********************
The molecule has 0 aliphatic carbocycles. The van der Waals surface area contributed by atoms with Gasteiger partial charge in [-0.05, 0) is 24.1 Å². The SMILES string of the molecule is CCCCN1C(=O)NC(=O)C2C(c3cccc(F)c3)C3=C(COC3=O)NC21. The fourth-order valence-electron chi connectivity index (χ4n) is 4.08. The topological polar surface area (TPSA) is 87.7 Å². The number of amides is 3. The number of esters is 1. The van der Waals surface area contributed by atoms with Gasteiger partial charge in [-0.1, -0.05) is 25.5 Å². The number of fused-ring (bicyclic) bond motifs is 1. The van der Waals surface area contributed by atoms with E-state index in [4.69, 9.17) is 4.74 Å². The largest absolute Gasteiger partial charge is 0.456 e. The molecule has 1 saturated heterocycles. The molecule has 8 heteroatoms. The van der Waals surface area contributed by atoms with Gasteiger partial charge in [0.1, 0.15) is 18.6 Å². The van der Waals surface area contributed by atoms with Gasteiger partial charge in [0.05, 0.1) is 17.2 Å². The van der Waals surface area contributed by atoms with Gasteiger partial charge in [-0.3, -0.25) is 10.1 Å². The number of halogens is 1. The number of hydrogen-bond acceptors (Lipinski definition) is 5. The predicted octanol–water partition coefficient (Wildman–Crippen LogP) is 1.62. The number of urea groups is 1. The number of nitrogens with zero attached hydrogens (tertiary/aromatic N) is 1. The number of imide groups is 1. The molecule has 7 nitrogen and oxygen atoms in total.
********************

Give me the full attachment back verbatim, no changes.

The molecule has 0 aliphatic carbocycles. The van der Waals surface area contributed by atoms with Gasteiger partial charge in [-0.05, 0) is 24.1 Å². The SMILES string of the molecule is CCCCN1C(=O)NC(=O)C2C(c3cccc(F)c3)C3=C(COC3=O)NC21. The fourth-order valence-electron chi connectivity index (χ4n) is 4.08. The topological polar surface area (TPSA) is 87.7 Å². The number of amides is 3. The number of esters is 1. The van der Waals surface area contributed by atoms with Gasteiger partial charge in [-0.1, -0.05) is 25.5 Å². The number of fused-ring (bicyclic) bond motifs is 1. The van der Waals surface area contributed by atoms with E-state index in [4.69, 9.17) is 4.74 Å². The largest absolute Gasteiger partial charge is 0.456 e. The molecule has 1 saturated heterocycles. The molecule has 8 heteroatoms. The van der Waals surface area contributed by atoms with Gasteiger partial charge in [0.1, 0.15) is 18.6 Å². The van der Waals surface area contributed by atoms with Gasteiger partial charge in [0.05, 0.1) is 17.2 Å². The van der Waals surface area contributed by atoms with Gasteiger partial charge in [-0.3, -0.25) is 10.1 Å². The number of halogens is 1. The number of hydrogen-bond acceptors (Lipinski definition) is 5. The predicted octanol–water partition coefficient (Wildman–Crippen LogP) is 1.62. The number of urea groups is 1. The number of nitrogens with zero attached hydrogens (tertiary/aromatic N) is 1. The number of imide groups is 1. The molecule has 7 nitrogen and oxygen atoms in total.